Harold's No. 62 (image added 2018)
Harold's No. 62 (image added 2018) Credit: Robert A. Davis

Last August the Department of Health shut down Harold’s Chicken Shack No. 2, and a sign went up indicating it would reopen under a new owner. This was upsetting–the dingy little storefront on the 3100 block of South Cottage Grove was my first and favorite Harold’s. It remained one of my favorites even after I’d eaten chicken at 34 other Harold’s this past year.

The ordering area was grubby and dark, but fried yardbird did not get more decadent than a half regular with hot sauce at No. 2. A peppery lightly battered leg, thigh, breast, and wing were bedded on a nest of crispy shoestring fries atop two slices of white bread. The bird was drenched in a vinegary, bright orange sauce and boxed in cardboard, whereupon a unique series of reactions occurred: The hot sauce soaked into the crunchy batter, then slowly dripped from the chicken and mingled with the hot grease. This solution then seeped into the underbelly of potatoes and bread, and as the chicken was consumed, bits of cracklings fell into the net of fries, creating a miraculous open-faced sandwich worthy of peer review in Alchemy Today. But it’s not the same at every shack, and it’s near impossible to predict which ones fry good chicken. Counterintuitively, a few of the brightest, cleanest, and busiest sling the most manky, discouraging poultry outside of a crab trap. Most fall in a middle ground.

While training to be the poster boy for acid reflux, I attempted to mathematically evaluate each shack within the city limits, excluding suburban stores and the handful operating out of state. I developed a list of 14 criteria to be judged on a scale of 1 to 10. These included grease, a controversial category given that a low score due to too much grease might result in a higher score in the next category, the fries-bread-grease ratio. Next was size. Some shacks pushed scrawny birds, others served brawny brutes. The juiciness factor was determined primarily by how moist the breast was. The flavor score was enhanced by chicken that stood up to the competing flavors of grease, batter, and seasoning. Oil–did the frying medium taste old or rancid?

The freshness category was an important one. Was the chicken fried to order, or had it been sitting around all day? The service category was an easy way for a shack to bump up its score–if a chicken slinger displayed a shred of personality or friendliness he received a high mark.

Many, many shacks lowered their overall score with the fries. It’s amazing how rare well-cooked fries are. Packaging counted: was the meal carefully wrapped or tossed in the bag? Cleanliness–were there dead flies trapped between the neon lights and the window? Did the air smell of sour mop water? In decor the shacks that scored highest remained true to Harold’s Pierce’s original restaurant design. Points were awarded for neon and prominent display of the original logo, original artwork, and a framed portrait of Harold Pierce.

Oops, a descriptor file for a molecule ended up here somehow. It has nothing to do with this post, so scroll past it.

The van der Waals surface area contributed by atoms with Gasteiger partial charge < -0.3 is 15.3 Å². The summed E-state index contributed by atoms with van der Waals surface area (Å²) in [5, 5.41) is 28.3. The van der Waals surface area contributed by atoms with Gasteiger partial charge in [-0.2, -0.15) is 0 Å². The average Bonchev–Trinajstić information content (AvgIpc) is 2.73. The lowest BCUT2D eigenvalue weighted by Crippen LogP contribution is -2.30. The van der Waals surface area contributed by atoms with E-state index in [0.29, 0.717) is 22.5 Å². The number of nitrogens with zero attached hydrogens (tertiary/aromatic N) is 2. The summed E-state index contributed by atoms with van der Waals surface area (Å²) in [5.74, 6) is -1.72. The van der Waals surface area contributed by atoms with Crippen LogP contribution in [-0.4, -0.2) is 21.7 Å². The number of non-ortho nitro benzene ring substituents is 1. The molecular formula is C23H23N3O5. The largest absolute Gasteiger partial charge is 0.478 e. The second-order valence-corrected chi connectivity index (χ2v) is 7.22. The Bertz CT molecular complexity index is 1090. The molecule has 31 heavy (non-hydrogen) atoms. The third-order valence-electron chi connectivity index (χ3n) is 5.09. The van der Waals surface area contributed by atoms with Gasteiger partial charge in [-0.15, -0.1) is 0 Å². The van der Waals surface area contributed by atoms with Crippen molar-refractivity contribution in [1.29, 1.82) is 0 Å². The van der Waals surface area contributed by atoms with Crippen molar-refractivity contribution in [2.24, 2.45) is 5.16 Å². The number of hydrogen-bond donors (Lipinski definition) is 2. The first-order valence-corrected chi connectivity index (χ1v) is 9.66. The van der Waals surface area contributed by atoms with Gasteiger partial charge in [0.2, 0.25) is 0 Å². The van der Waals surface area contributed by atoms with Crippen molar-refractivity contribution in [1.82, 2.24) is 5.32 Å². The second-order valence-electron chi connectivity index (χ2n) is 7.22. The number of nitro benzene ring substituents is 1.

I quickly recognized the primary flaw in my evaluative process. Since I only had the guts to visit each of these shacks once, how could I be sure a low-scoring shack wasn’t just having a bad day? For this reason I have determined my system to have a high margin of error; when you’ve eaten at 35 Harold’s Chicken Shacks, you can quibble.

Even so, there was no clear winner. Most shacks scored in the six-to-seven-point range, with a few on the lower end of the scale. The highest score, 8.2143, was for Harold’s No. 55, at 100 E. 87th, one of the newer shacks in the city. Owned by Percy and Carolyn Billings, who run a few others, the bird here was explosively juicy, obviously fried to order in clean, fresh oil. The second-lowest-scoring shack, at 5.1429, was perhaps the busiest, No. 62 at 636 S. Wabash, one of three downtown stores. The chicken here was large, but so gamy and soggy I felt guilty giving it to a panhandler. The shacks with the lowest (No. 40, 4.9231) and second-highest (No. 4B, 8.000) scores are both owned by the same man, Lavern Burnett, who used to deliver chickens for Harold Pierce. With 14 city franchises to his name, he owns more than anyone else.

Then in November, Number 2 reopened under new owners: CBN Inc. I was ambivalent about the news–CBN owns No. 53, which received a very respectable score (7.4286) but also No. 65 (5.5714). Inside the new No. 2 looked just as hopeless as before, though the menu had expanded. Hanging on the wall were about a dozen paper plates markered with sides that departed from Harold’s usual fare: mac ‘n’ cheese, mustard and turnip greens, hush puppies, sweet potato pie, okra, string beans and potatoes, corn bread dressing, baby lima beans. It was hard to see how the single harried guy behind the glass could handle the home-style eats. He was sweating down what sounded like a confounding order over the phone and took a full ten minutes to get to me, apologizing that his helper was out on a delivery. Because of this my chicken took close to 15 minutes to fry. I’m not complaining–it got a 9 for freshness, and the guy threw in an extra wing for my trouble, earning him a 10+ on the service score. But the chicken itself was puny, the breast was dry, and the fries-grease-bread ratio didn’t even approach that of the magical old No. 2, which brought the new store’s score down to a respectable but hardly laudable 6.7143.